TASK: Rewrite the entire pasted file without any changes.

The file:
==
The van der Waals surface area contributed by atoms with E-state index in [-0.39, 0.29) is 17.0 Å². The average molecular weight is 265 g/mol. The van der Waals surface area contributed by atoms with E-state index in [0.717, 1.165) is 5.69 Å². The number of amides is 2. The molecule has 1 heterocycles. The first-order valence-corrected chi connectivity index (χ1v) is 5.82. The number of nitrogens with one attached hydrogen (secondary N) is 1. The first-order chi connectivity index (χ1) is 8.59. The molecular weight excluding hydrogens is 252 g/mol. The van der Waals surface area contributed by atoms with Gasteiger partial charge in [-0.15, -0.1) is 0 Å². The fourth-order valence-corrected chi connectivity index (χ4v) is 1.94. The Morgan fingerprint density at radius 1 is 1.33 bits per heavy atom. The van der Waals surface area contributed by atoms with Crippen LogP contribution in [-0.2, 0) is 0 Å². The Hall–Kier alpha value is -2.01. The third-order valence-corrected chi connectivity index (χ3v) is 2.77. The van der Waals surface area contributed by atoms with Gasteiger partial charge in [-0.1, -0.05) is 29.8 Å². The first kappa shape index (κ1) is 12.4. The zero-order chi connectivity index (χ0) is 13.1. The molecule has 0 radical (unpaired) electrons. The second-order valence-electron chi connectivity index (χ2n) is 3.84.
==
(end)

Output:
The van der Waals surface area contributed by atoms with E-state index in [-0.39, 0.29) is 17.0 Å². The average molecular weight is 265 g/mol. The van der Waals surface area contributed by atoms with E-state index in [0.717, 1.165) is 5.69 Å². The number of amides is 2. The molecule has 1 heterocycles. The first-order valence-corrected chi connectivity index (χ1v) is 5.82. The number of nitrogens with one attached hydrogen (secondary N) is 1. The first-order chi connectivity index (χ1) is 8.59. The molecular weight excluding hydrogens is 252 g/mol. The van der Waals surface area contributed by atoms with Gasteiger partial charge in [-0.15, -0.1) is 0 Å². The fourth-order valence-corrected chi connectivity index (χ4v) is 1.94. The Morgan fingerprint density at radius 1 is 1.33 bits per heavy atom. The van der Waals surface area contributed by atoms with Crippen LogP contribution in [-0.2, 0) is 0 Å². The Hall–Kier alpha value is -2.01. The third-order valence-corrected chi connectivity index (χ3v) is 2.77. The van der Waals surface area contributed by atoms with Gasteiger partial charge in [-0.1, -0.05) is 29.8 Å². The first kappa shape index (κ1) is 12.4. The zero-order chi connectivity index (χ0) is 13.1. The molecule has 0 radical (unpaired) electrons. The second-order valence-electron chi connectivity index (χ2n) is 3.84.